Photo source: CinemaTreasures
Rio Cinema Slave Island Opening Day ! It’s hard to believe this complex was once amongst the area’s best known landmarks. When the Rio opened its doors in 1965, it was to offer Sri Lankans their first sight of a 70mm TODD-AO projection system. In the audience on the opening night was a man only a month away from his fourth – and longest – stint as Prime Minister (Dudley Senanayake) and a young girl who would go on to become Sri Lanka’s President (Chandrika Bandaranaike Kumaratunga), 29 years later.
This Mr Navaratnam’s son is the man I meet, in a room behind the box office downstairs. His name is Ratnarajah Navaratnam, known to all as Thambi (meaning little brother, as he was the youngest of his siblings) and he was in Colombo in the July of 1983. His parents Navaratnam and Rukmani were in India, and he is glad they were not here when the mob came. He tells me his is a family with respectable antecedents. (On his mother’s side, his great-grandfather Sangarapillai was the founder of the Manipay Hindu College in Jaffna.) But his parents themselves were not rich to begin with. Thambi’s father, Navaratnam, lost his own father very young. His father had been a soldier in the British army and, when he died, Navaratnam was forced to leave school to support his family. He began to work in Colombo with his uncle Thambyah, the successful owner of the city’s first colour printing press. Navaratnam was by all accounts a remarkably enterprising and hardworking man. He made a success of the business, multiplied his investments and raised loans until he was able to build the Navah Cinema, whose construction he oversaw himself, without the help of an architect. It was a process he would repeat with both the Rio Cinema and Hotel.
> Navaratnam eventually became so experienced that he could, by instinct alone, instruct the builders on the proportions of sand, cement and water that had to go into the concrete mix. On nights when the builders worked all night, he stayed with them till sunrise.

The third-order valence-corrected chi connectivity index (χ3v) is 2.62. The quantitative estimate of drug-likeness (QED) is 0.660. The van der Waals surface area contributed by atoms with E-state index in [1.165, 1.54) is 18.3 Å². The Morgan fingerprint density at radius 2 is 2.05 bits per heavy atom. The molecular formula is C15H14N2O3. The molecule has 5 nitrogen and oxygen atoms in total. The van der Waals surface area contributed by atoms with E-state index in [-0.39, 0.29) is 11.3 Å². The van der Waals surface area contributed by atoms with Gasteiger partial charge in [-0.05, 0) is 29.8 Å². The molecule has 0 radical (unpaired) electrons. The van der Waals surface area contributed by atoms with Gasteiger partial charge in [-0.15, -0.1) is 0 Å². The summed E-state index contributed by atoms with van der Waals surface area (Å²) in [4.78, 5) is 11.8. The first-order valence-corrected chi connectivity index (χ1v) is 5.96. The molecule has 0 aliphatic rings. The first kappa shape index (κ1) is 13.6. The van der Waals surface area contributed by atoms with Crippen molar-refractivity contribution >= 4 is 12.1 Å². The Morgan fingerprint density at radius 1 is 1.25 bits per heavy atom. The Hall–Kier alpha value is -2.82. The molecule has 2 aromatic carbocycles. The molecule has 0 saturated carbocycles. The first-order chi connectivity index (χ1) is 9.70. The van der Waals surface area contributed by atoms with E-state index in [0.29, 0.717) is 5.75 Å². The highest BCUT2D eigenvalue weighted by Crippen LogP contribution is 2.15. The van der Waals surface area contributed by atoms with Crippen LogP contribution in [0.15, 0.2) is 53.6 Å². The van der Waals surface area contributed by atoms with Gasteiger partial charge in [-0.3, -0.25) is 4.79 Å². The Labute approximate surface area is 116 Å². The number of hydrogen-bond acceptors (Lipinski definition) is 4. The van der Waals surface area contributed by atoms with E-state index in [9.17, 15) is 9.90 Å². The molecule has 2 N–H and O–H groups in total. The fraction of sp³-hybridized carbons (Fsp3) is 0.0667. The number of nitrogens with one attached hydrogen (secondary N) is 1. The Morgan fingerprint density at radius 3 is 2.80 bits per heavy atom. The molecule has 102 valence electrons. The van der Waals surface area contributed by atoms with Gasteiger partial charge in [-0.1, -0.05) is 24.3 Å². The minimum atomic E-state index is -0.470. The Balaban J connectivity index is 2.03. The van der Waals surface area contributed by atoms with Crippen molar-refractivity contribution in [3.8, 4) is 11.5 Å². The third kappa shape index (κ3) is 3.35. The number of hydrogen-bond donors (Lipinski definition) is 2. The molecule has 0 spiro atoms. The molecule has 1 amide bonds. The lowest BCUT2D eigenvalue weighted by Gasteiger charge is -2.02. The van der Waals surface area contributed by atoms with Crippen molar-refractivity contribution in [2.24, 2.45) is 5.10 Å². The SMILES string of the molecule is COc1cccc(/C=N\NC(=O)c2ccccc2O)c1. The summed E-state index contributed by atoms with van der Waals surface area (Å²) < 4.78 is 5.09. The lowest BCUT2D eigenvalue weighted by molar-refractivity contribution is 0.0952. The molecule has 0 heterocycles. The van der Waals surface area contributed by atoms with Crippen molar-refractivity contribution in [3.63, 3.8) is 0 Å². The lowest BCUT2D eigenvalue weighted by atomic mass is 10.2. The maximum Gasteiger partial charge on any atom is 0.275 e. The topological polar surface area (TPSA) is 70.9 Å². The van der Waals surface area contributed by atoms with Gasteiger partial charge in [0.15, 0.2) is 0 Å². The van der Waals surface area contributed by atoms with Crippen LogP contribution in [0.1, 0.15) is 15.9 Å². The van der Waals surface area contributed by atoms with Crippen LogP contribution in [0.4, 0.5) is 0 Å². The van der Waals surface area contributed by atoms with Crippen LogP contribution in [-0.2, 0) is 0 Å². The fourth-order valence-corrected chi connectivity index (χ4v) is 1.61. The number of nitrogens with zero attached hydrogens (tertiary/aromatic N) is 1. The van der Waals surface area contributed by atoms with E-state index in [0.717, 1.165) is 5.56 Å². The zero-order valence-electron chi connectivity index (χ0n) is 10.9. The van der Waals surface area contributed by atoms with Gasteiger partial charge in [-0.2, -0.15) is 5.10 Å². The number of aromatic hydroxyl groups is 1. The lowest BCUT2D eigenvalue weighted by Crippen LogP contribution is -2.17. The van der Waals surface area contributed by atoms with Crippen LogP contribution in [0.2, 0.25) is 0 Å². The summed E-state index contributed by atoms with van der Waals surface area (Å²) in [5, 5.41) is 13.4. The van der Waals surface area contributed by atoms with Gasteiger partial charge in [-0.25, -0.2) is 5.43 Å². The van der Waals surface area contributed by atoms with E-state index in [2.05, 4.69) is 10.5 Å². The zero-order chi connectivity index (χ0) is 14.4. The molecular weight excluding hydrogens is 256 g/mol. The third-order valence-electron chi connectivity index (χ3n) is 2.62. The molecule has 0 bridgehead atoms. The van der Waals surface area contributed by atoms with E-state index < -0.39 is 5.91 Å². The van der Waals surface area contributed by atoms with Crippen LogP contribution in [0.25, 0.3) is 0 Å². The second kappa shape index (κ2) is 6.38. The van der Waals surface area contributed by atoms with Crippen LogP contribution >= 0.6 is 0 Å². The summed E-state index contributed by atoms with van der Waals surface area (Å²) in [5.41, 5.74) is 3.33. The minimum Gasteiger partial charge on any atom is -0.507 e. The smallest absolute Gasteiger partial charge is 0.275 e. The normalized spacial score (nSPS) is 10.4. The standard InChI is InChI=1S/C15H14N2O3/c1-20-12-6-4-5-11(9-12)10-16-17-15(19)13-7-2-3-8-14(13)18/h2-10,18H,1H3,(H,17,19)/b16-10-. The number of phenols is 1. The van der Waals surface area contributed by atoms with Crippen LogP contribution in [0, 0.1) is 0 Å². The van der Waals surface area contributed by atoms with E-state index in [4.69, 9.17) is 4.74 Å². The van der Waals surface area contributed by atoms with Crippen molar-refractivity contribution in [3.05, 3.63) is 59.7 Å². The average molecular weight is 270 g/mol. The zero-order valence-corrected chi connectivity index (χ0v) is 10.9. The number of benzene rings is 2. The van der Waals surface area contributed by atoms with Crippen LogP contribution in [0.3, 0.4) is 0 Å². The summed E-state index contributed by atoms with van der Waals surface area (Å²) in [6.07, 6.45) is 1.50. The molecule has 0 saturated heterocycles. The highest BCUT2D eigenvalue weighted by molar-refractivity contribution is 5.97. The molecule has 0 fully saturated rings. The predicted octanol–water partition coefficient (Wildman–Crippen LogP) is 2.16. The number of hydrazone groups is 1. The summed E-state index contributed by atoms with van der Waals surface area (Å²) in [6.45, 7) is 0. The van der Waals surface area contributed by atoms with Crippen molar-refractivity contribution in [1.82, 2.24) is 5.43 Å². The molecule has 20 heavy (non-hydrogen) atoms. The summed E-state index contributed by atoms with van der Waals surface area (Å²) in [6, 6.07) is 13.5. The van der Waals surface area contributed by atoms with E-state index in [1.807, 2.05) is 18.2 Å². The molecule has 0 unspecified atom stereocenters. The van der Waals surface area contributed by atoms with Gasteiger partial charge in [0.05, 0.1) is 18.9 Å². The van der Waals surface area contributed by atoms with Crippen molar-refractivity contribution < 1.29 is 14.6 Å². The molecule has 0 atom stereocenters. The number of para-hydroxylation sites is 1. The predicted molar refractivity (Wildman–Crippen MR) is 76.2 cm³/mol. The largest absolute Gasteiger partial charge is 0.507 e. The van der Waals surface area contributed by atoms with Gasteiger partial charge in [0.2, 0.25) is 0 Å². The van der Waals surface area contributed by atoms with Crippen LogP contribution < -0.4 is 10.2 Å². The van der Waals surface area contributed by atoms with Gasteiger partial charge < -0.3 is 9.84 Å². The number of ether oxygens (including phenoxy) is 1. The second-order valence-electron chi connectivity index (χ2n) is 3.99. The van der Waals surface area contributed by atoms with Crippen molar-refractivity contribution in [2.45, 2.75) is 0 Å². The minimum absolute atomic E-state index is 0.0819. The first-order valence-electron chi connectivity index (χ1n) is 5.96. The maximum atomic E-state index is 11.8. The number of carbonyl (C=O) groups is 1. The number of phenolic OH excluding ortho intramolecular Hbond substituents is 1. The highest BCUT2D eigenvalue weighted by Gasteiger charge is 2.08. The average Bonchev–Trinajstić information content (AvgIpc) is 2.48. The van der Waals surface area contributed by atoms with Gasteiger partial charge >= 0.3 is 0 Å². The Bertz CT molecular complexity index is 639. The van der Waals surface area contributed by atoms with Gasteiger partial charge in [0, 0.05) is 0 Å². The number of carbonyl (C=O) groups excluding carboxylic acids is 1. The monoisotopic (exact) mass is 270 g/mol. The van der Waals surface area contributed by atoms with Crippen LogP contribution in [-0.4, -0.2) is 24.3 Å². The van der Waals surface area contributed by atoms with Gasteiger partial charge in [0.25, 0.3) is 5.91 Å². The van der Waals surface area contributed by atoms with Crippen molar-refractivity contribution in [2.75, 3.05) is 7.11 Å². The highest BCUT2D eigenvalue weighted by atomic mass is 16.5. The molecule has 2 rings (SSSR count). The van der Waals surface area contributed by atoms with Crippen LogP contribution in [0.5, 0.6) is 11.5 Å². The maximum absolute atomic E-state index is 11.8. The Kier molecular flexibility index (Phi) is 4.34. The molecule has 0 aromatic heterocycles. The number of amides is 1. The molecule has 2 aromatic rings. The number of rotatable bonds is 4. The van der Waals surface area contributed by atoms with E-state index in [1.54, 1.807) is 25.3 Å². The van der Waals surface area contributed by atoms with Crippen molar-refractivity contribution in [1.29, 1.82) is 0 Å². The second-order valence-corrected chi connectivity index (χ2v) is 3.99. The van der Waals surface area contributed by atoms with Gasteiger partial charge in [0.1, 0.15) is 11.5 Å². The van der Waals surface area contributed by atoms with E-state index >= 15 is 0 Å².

> His children remember their father as pious and stern – “a traditional Jaffna father” – but being the sons of a successful cinema owner had its benefits. People affectionately dubbed the Rio the R-10, and for a while that was also what Thambi’s friends called him. He would write them little notes guaranteeing them free entrance into the theatre, but never so many that his father would notice.
> If Navaratnam had an obvious soft spot, it was for the surrounding area. In English it is known as Slave Island, a name that many signboards still carry. But in Sinhala and Tamil it is Kompannaveediya/Kompani Theru or Company Street. The Beira Lake once encircled this space completely, and it was home to African slaves of the Dutch and Portuguese colonisers. Later it became a hub for traders and businesses and, to date, remains a pocket of incredible diversity within the city. Temples, churches and mosques are separated by the narrowest of streets, and the neighbourhood is thick with Sri Lankan Moor, Malay, Tamil and Sinhalese families, with the odd Dutch Burgher in the mix. (It is one of the few places in town you can buy an authentic Malay pastol, a traditional pastry stuffed with meat.) Growing up, Thambi remembers his father’s deep emotional investment in the surrounding communities. It was a rare cause to which Navaratnam did not generously contribute, he says, and he was even-handed with people of every faith. His car was always available on loan to locals when they needed it for a celebration or a funeral. According to Thambi, when the family asked him to move to a more genteel part of town, his father always refused. “He would tell us, ‘This is the area I grew up in, this is the area that I support, this is the area that I stand by and this is the area I want to grow old in.’” Premadasa’s is the Rio’s oldest employee, and though he now works at another cinema in the city, he still has a space to live on the premises with his family. Premadasa’s home is accessible through the parking garage at the Rio. He is, as he always was, the consummate odd job man. He can turn his hand to many things, from running the box office to cleaning the popcorn machine, even managing basic accounts when called upon.